One of our female relatives was visiting during a birthday party, and we took her to the store to purchase a present for our daughter. When I suggested that Anna would like to receive a book for her birthday, her reaction was telling. To her mind, the last thing a child should want was a book, because books were hateful things to children, only reserved for "school". She didn't understand our children, who think books are just like jewels!

    Later my daughters, Grace and Anna, started a job close by, and at breaks they brought along their favorite Shakespeare plays (they have stacks of these in paper back form which they bought with their own money from thrift stores, etc.) to read. One of their fellow employees remarked, "You mean you read books?"

    We also know a young woman who is attending a competitive university, yet can't understand any book that was not written after 1950, what poverty!

    These days folks that like to read good, life-giving literature (anything besides Harry Potter) are labeled as freaks of nature, as if they don't get out much and won't amount to much. But it was the people of the past who read that were the "movers and shakers"! I love that JT Gatto reminds us that "The Last of the Mohicans" was a best-seller at a time way before federal public schooling, when our country was mostly filled with farmers!

    Well, that was a pretty big comment--thanks for letting me preach to the choir a bit. I will be sharing this on a few facebook pages--it would be interesting to see the results.

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  2. My nieces returned from a Sunday school class all excited because they had answere enough questions to choose several prizes from the Big Box. One nieces was "happy that she at least wasn't the lowest scorer in the class." Their hands were full of cheap plastic bracelets and bubble gum. I thought of Miss Mason's admonition about prizes and places, and I wanted to cry. It is bad enough when this crime is committed in a schoolroom. It is horrific when it is committed in the name of teaching our children about God.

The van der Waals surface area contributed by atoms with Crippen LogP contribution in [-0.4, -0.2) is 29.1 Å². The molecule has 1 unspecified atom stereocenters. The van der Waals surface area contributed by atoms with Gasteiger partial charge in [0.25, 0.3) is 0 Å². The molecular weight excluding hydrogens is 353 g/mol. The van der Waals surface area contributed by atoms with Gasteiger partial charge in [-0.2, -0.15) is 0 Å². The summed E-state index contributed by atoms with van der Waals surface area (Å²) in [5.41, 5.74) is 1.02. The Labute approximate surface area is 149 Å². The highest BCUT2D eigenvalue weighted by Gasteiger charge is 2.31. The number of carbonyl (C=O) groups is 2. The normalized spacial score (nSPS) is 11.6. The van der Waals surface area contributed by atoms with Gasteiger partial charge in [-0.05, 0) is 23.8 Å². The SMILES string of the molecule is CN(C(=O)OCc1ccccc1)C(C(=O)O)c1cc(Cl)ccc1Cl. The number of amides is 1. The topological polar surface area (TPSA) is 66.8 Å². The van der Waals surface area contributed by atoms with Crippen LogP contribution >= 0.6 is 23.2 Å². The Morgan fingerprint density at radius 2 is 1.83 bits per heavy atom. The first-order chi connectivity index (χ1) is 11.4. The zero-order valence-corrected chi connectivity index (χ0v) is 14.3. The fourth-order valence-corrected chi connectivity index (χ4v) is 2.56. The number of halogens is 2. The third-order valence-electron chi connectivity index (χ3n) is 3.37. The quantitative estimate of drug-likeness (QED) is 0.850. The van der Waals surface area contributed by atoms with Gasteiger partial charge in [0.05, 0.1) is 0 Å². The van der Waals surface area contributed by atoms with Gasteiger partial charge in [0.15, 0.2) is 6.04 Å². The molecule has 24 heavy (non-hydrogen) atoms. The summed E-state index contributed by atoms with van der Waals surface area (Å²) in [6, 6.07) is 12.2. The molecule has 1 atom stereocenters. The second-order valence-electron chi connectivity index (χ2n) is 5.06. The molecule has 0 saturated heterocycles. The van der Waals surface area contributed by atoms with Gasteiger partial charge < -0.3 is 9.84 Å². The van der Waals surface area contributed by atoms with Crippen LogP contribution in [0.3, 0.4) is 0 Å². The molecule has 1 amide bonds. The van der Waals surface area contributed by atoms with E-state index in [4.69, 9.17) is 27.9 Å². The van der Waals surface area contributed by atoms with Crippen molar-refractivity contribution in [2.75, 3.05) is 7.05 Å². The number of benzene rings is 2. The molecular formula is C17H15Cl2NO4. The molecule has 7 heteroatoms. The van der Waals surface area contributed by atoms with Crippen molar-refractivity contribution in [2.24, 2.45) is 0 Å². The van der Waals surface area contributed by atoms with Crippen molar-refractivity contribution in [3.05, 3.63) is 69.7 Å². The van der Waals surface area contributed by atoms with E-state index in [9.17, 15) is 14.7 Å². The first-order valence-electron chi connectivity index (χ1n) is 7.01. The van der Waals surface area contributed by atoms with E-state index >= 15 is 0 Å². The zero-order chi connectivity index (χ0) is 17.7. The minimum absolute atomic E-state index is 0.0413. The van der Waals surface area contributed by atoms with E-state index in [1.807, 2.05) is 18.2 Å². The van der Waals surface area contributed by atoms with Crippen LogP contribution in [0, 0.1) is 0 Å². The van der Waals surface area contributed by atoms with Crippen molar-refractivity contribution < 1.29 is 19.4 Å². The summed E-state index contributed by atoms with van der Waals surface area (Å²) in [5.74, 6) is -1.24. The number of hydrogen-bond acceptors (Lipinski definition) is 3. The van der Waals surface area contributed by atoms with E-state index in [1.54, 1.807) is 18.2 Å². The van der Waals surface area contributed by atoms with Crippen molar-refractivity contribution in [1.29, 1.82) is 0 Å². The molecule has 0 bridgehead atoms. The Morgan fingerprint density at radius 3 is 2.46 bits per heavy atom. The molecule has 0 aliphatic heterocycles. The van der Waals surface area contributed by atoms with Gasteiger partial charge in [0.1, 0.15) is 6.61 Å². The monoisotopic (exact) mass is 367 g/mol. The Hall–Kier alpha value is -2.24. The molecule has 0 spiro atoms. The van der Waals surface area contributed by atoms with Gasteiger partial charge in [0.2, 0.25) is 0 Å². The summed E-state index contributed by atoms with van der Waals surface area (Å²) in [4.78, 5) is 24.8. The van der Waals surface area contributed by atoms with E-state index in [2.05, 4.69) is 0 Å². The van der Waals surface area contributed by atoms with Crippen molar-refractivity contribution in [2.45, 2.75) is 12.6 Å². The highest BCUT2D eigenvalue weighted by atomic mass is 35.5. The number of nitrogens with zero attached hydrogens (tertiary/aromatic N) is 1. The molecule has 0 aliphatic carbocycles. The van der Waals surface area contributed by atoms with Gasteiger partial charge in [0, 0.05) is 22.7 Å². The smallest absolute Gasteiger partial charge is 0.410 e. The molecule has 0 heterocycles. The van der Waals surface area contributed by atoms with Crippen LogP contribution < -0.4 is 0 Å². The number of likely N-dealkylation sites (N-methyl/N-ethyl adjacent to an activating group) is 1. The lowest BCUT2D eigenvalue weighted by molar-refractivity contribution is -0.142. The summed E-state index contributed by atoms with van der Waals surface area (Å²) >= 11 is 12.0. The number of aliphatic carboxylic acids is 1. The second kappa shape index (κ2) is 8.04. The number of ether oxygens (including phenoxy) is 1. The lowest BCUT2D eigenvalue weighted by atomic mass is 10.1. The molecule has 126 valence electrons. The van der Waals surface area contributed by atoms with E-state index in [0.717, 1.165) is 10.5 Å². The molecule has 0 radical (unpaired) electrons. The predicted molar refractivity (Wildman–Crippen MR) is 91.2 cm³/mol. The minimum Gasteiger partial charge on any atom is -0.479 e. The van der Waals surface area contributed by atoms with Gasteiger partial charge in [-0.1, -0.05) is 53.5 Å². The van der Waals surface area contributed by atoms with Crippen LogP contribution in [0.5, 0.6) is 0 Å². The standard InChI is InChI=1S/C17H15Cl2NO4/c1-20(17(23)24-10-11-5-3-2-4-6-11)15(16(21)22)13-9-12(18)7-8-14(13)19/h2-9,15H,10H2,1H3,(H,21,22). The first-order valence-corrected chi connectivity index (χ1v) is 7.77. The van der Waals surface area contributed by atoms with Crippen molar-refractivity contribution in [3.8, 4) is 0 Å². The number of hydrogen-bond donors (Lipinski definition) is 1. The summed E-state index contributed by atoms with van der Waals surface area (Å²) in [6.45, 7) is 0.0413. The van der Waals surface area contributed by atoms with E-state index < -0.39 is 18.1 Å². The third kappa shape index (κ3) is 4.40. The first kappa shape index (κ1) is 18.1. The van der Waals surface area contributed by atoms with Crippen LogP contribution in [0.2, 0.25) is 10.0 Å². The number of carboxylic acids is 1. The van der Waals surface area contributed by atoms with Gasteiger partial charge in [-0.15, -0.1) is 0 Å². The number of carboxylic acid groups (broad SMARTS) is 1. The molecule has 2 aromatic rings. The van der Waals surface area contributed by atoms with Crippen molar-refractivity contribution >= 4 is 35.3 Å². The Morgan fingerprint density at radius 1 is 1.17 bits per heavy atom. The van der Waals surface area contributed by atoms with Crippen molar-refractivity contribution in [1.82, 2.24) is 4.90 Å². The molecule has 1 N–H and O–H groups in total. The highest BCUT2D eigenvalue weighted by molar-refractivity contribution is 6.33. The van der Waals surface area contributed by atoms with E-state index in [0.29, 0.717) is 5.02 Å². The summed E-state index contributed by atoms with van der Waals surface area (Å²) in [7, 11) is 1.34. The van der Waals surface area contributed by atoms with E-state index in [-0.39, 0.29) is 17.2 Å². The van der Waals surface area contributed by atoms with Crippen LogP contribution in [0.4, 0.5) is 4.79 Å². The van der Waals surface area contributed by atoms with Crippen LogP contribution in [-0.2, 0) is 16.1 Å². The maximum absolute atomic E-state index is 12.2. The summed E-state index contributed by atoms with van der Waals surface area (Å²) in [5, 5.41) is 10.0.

Susan

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  3. Thank you so much for this article. I have your book, and am just starting my homeschooling journey. Your writings are an inspiration.

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  4. Hello Ladies,
    Yes, developing a taste for books we continue to return to them, don't we? They are the riches of education.
    I don't walk through the doors of our local library near as often as I once did when home educating. When I do it seems that very few people are browsing the bookshelves but the computer cubicles are full. I hope this isn't an omen.

    Prizes, competition, and rewards in Sunday School can easily be replaced with activities of various kinds. Teachers are unaware of the behavior manipulation and are only following the curriculum plan given to them. But I also cringe when I hear of it in the church.
    28 years ago I took a week-end course on how to teach using the Child Evangelism Fellowship materials and method. I'm so glad I did. This organization weaves the gospel into every story. I learned how to use flannel figures, object lessons, tactile crafts, make song visuals, include hand motions in songs and stories. I enjoyed teaching the ages 3-5 class in our little church in Maine. They didn't care that their teacher, Mrs. A., was atonal. Just as Miss Mason observed I found the children to be attentive when the class was filled with a string of mini lessons and activities. This does take some preparation, though.
    Karen A.

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  5. Karen, I think you are right about the amount of preparation required to teach Bible classes. Many of our teachers are already over-stressed and over-scheduled as it is. They are teaching because, "No one else will do it." I try to remember that every time I am frustrated by prizes and places. I also try to remind myself that Sunday School is just one hour a week. Parents can devote many other hours to teaching Words of Life to their children.